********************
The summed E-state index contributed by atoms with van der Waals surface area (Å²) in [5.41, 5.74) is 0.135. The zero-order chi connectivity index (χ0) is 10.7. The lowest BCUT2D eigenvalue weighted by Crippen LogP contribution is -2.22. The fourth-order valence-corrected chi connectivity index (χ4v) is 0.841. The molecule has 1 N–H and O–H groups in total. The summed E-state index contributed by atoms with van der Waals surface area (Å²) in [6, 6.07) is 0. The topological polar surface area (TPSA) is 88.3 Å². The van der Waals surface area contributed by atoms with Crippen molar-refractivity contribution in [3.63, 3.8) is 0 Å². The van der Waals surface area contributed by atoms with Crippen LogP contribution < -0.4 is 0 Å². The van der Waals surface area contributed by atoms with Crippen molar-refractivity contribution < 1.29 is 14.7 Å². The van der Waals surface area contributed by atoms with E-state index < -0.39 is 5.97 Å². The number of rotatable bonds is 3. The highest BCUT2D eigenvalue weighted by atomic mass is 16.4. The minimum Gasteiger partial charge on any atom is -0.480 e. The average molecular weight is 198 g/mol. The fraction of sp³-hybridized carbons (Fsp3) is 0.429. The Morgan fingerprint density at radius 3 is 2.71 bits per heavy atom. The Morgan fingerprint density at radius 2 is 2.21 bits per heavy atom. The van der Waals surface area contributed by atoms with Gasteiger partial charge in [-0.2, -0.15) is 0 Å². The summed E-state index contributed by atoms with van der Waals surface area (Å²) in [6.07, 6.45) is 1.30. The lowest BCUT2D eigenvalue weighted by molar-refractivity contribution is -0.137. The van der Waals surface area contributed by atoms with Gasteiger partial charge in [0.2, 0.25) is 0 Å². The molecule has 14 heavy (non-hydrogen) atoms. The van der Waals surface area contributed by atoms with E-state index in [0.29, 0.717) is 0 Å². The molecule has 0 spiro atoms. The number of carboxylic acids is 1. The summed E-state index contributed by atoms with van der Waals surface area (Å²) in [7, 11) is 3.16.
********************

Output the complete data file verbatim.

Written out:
The summed E-state index contributed by atoms with van der Waals surface area (Å²) in [5.41, 5.74) is 0.135. The zero-order chi connectivity index (χ0) is 10.7. The lowest BCUT2D eigenvalue weighted by Crippen LogP contribution is -2.22. The fourth-order valence-corrected chi connectivity index (χ4v) is 0.841. The molecule has 1 N–H and O–H groups in total. The summed E-state index contributed by atoms with van der Waals surface area (Å²) in [6, 6.07) is 0. The topological polar surface area (TPSA) is 88.3 Å². The van der Waals surface area contributed by atoms with Crippen molar-refractivity contribution in [3.63, 3.8) is 0 Å². The van der Waals surface area contributed by atoms with Crippen LogP contribution < -0.4 is 0 Å². The van der Waals surface area contributed by atoms with Crippen molar-refractivity contribution < 1.29 is 14.7 Å². The van der Waals surface area contributed by atoms with E-state index < -0.39 is 5.97 Å². The number of rotatable bonds is 3. The highest BCUT2D eigenvalue weighted by atomic mass is 16.4. The minimum Gasteiger partial charge on any atom is -0.480 e. The average molecular weight is 198 g/mol. The fraction of sp³-hybridized carbons (Fsp3) is 0.429. The Morgan fingerprint density at radius 3 is 2.71 bits per heavy atom. The Morgan fingerprint density at radius 2 is 2.21 bits per heavy atom. The van der Waals surface area contributed by atoms with Gasteiger partial charge in [-0.2, -0.15) is 0 Å². The summed E-state index contributed by atoms with van der Waals surface area (Å²) in [6.07, 6.45) is 1.30. The lowest BCUT2D eigenvalue weighted by molar-refractivity contribution is -0.137. The van der Waals surface area contributed by atoms with Gasteiger partial charge in [0.2, 0.25) is 0 Å². The molecule has 14 heavy (non-hydrogen) atoms. The van der Waals surface area contributed by atoms with E-state index in [0.29, 0.717) is 0 Å². The molecule has 0 spiro atoms. The number of carboxylic acids is 1. The summed E-state index contributed by atoms with van der Waals surface area (Å²) in [7, 11) is 3.16.